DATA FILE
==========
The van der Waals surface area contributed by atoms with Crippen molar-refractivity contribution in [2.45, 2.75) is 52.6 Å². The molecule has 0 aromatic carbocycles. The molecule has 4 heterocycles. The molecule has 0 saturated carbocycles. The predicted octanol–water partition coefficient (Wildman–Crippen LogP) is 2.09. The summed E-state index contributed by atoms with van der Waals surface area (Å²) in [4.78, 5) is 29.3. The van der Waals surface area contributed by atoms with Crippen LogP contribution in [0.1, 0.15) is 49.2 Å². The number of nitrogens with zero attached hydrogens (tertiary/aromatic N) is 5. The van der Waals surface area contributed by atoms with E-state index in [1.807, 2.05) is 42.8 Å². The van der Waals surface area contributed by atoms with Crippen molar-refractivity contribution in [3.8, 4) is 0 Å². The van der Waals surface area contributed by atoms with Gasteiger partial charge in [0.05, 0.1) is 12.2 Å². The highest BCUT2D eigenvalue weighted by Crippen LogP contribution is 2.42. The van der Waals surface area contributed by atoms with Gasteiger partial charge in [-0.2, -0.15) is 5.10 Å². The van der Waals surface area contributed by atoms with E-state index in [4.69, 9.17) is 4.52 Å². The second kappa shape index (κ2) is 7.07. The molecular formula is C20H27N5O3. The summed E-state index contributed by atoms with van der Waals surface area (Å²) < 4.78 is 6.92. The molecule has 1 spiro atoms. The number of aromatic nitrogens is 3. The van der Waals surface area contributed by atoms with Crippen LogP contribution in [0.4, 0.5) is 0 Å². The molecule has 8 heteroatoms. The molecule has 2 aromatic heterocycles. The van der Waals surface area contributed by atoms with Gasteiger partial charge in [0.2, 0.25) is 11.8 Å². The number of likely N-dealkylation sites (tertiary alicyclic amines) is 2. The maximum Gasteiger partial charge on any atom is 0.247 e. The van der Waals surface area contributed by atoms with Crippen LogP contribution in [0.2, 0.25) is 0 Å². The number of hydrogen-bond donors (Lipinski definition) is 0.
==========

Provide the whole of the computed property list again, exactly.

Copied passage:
The van der Waals surface area contributed by atoms with Crippen molar-refractivity contribution in [2.45, 2.75) is 52.6 Å². The molecule has 0 aromatic carbocycles. The molecule has 4 heterocycles. The molecule has 0 saturated carbocycles. The predicted octanol–water partition coefficient (Wildman–Crippen LogP) is 2.09. The summed E-state index contributed by atoms with van der Waals surface area (Å²) in [4.78, 5) is 29.3. The van der Waals surface area contributed by atoms with Crippen LogP contribution in [0.1, 0.15) is 49.2 Å². The number of nitrogens with zero attached hydrogens (tertiary/aromatic N) is 5. The van der Waals surface area contributed by atoms with E-state index in [1.807, 2.05) is 42.8 Å². The van der Waals surface area contributed by atoms with Crippen molar-refractivity contribution in [3.8, 4) is 0 Å². The van der Waals surface area contributed by atoms with Gasteiger partial charge in [0.05, 0.1) is 12.2 Å². The highest BCUT2D eigenvalue weighted by Crippen LogP contribution is 2.42. The van der Waals surface area contributed by atoms with Gasteiger partial charge in [-0.2, -0.15) is 5.10 Å². The van der Waals surface area contributed by atoms with E-state index in [4.69, 9.17) is 4.52 Å². The second kappa shape index (κ2) is 7.07. The molecular formula is C20H27N5O3. The summed E-state index contributed by atoms with van der Waals surface area (Å²) < 4.78 is 6.92. The molecule has 1 spiro atoms. The number of aromatic nitrogens is 3. The van der Waals surface area contributed by atoms with Crippen LogP contribution in [0.4, 0.5) is 0 Å². The molecule has 8 heteroatoms. The molecule has 2 aromatic heterocycles. The van der Waals surface area contributed by atoms with Gasteiger partial charge in [0.2, 0.25) is 11.8 Å². The number of likely N-dealkylation sites (tertiary alicyclic amines) is 2. The maximum Gasteiger partial charge on any atom is 0.247 e. The van der Waals surface area contributed by atoms with Crippen LogP contribution in [0.2, 0.25) is 0 Å². The number of hydrogen-bond donors (Lipinski definition) is 0.